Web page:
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Pitcairn Islands Study Center

News - June 29, 2000

Contact Study Center:

PHONE: 707-965-6244
TEXT:   707-229-1340

Contact Herb Ford:
PHONE: 559-592-0980 or

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  [California Study Center]


PITCAIRN ISLANDS STUDY CENTER, Pacific Union College, Angwin, California USA.

Herbert Ford, 559-592-0980, 559-732-0313.


                        ANGWIN (Napa County) Calif., June 29, 2000—You've heard of "dot com," now meet "dot pn." According to information reaching the Pitcairn Islands Study Center on the campus of Pacific Union College here, Pitcairn Island's administrators have won an international struggle to gain control of its .pn Internet domain name suffix, and the tiny and famous island is now selling use of it to Internet users around the world.

                        One of 250 countries with Internet assigned domain names, Pitcairn is, in addition to selling its ".pn" second level domain name, also marketing the third level domain names of "," "," "" and ""

Internet users can obtain information on acquiring the domain names at, or through the government web site at

                        Since 1997 the .pn suffix had been in the hands of other than Pitcairn islanders. But through a protracted struggle that ended at the beginning of 2000, and involved the U.S. government and the Internet Corporation for Assigned Names and Numbers, a judgment finally awarded the .pn suffix permanently to Pitcairn Island.

                        Though Internet users world-wide can now acquire a .pn suffix, that does not mean the 50 or so inhabitants of Pitcairn Island can immediately begin using the Internet.

                        Before that happens, a reasonable-cost satellite data link into Pitcairn will have to be established. The cost will probably exceed a quarter million U.S. dollars. And once the link is established, the use costs will have to be much lower than the present data link into the island, which costs about four U.S. dollars per minute and is very slow.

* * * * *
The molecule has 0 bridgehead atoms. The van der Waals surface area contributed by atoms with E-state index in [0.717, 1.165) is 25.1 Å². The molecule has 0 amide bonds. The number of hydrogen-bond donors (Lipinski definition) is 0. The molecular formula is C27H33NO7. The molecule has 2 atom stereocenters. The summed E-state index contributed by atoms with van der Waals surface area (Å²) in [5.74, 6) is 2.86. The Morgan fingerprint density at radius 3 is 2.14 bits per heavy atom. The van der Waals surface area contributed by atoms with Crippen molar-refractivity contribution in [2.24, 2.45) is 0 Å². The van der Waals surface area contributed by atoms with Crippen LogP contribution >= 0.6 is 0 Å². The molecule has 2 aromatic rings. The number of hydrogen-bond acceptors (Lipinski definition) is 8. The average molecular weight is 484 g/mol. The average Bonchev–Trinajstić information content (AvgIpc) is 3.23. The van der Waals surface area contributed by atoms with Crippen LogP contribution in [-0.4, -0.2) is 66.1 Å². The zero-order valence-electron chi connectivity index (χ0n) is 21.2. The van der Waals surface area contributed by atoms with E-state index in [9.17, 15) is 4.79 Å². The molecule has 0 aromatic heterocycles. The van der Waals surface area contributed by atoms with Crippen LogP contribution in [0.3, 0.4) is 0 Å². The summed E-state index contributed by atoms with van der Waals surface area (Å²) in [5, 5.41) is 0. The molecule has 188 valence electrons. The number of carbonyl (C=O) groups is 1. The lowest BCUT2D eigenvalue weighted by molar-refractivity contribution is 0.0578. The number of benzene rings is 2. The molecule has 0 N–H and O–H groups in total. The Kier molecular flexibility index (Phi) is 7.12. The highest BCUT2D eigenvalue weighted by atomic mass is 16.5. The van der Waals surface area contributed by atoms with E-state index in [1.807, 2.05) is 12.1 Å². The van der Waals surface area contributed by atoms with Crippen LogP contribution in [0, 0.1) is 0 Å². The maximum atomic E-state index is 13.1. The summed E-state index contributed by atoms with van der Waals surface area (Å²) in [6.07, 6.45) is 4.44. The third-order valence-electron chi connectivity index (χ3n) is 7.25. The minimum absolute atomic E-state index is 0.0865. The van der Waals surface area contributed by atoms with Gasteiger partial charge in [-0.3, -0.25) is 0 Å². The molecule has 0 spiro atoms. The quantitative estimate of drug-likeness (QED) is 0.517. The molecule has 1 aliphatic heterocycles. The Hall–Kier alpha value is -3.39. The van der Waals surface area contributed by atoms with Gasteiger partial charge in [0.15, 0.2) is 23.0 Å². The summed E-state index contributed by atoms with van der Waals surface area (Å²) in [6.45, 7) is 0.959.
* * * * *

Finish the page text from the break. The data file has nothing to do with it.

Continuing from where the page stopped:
"There are many obstacles to overcome, but the advantages of Internet availability to Pitcairn are very great," said Pitcairn Commissioner Leon Salt, from the island's administrative office in Auckland, New Zealand.

                        The Internet will allow the Pitcairners to engage in several kinds of "e-commerce" including sale of their much-sought-after carved and woven curios, dehydrated fruits, and recently inaugurated pure honey industry. Numerous other commercial ventures could follow.

                        According to Commissioner Salt, fees from those who purchase a Pitcairn Internet suffix will start the fund to ultimately bring the Internet to the island.

                        "With a good, high-speed data link that carries the Internet into Pitcairn, the remoteness of the island will be much less a barrier to Pitcairn's progress, but it will still not remove the problems caused by its physical isolation," said Mr. Salt.

                        More than half of those on tiny, one-mile-wide-by-two-miles-long Pitcairn are descendants of sailors who in 1789 mutinied against Captain William Bligh, an event that became famous world-wide as "the mutiny on the Bounty." Several motion pictures have been made and scores of books written about the event. Pitcairn is located about midway between Panama and New Zealand in the South Pacific Ocean.